Politics

European MP defends EU oil sands policy

A member of the European Parliament says he's surprised that the Canadian government is lobbying on behalf of oil companies in Europe.

A member of the European Parliament says he's surprised the Canadian government is lobbying on behalf of oil companies in Europe.

Kriton Arsenis, a Greek member of the Social Democratic Alliance, says he expected to hear from oil companies who object to EU plans to label Canadian oil sands oil dirtier than conventional fuel.

"We would expect hard lobbying from the oil companies, there are a lot of European companies involved in the production of oil sands. And we didn't," Arsenis said. "The part that was more active was the Canadian government."

Arsenis is meeting with MPs in Ottawa to explain the EU's plans to add Canadian oil sands bitumen to its fuel quality directive.

He said in an interview with CBC that he's been personally approached by Canadian officials as part of the debate over ranking of Canadian oil.

"I've been contacted by the Canadian permanent delegation in Brussels and the arguments that were presented to me were there are lots of sources of conventional oil that are more polluting and more contributing to climate than the oil sands, and I replied, 'please bring the data and we will see what we can do'."

EU directive puts value on emissions

The European Union fuel quality directive looks at how carbon intensive a fuel is and calculates its entire life cycle of emissions — from "well to wheel" — then assigns it a number.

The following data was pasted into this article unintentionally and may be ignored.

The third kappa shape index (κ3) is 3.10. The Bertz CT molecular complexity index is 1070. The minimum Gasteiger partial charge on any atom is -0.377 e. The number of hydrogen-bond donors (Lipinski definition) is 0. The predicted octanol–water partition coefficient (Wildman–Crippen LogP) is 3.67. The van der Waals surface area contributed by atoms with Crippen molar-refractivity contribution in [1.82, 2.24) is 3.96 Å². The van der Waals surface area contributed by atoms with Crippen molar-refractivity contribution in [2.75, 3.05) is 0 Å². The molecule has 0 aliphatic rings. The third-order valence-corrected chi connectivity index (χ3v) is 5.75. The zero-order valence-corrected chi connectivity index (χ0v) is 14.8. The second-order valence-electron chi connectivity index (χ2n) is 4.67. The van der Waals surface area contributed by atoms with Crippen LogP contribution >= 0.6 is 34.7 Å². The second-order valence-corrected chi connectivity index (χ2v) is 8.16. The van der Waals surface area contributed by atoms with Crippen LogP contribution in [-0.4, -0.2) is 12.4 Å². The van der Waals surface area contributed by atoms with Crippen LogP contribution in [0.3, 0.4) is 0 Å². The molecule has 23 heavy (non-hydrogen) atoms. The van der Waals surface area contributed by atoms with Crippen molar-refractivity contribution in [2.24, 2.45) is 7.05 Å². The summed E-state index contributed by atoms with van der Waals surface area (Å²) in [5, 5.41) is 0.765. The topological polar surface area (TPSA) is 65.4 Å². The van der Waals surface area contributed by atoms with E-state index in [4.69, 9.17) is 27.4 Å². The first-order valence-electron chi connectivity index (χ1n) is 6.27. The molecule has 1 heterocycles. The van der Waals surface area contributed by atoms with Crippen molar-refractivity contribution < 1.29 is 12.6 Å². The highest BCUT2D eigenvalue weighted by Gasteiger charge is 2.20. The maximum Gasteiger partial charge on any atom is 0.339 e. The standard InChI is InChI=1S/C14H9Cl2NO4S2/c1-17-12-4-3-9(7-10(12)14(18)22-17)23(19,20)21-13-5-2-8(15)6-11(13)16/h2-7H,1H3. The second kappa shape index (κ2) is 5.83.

Oil from the oil sands would have a higher number than conventional oil because its uses more energy to extract and refine.  The directive is part of Europe's attempts to meets its Kyoto commitments and reduce C02 emissions by encouraging the use of cleaner fuel.

Canada doesn't export much oil to Europe yet, but could in the future. The fuel quality directive would make Alberta's main export more expensive for European customers.

"This would raise the cost of oil in order to have the environmental impact reflected in the price," says Arsenis. "If it comes from oils sands ... you would have to pay more."

The Canadian and Alberta governments dispute how the numbers are calculated and are actively trying to get the EU to withdraw the standard.  But Arsenis says that's simply not realistic.

"Eighty-nine per cent of EU citizens consider that reducing the emissions a high priority," he says. "I  fully understand the concerns of Canada ... it is producing a product that it would like to export. But it's just that EU can't subsidize the oil sands, it can't assign a lower emission value than what it really has."

The directive still has to be approved by the full European Parliament in the next couple of months.

In the meantime, oil sands companies are free to dispute the ranking of their product.

"If we make a mistake on this value... there is a process any company can do that. But we cannot have preferential treatment."

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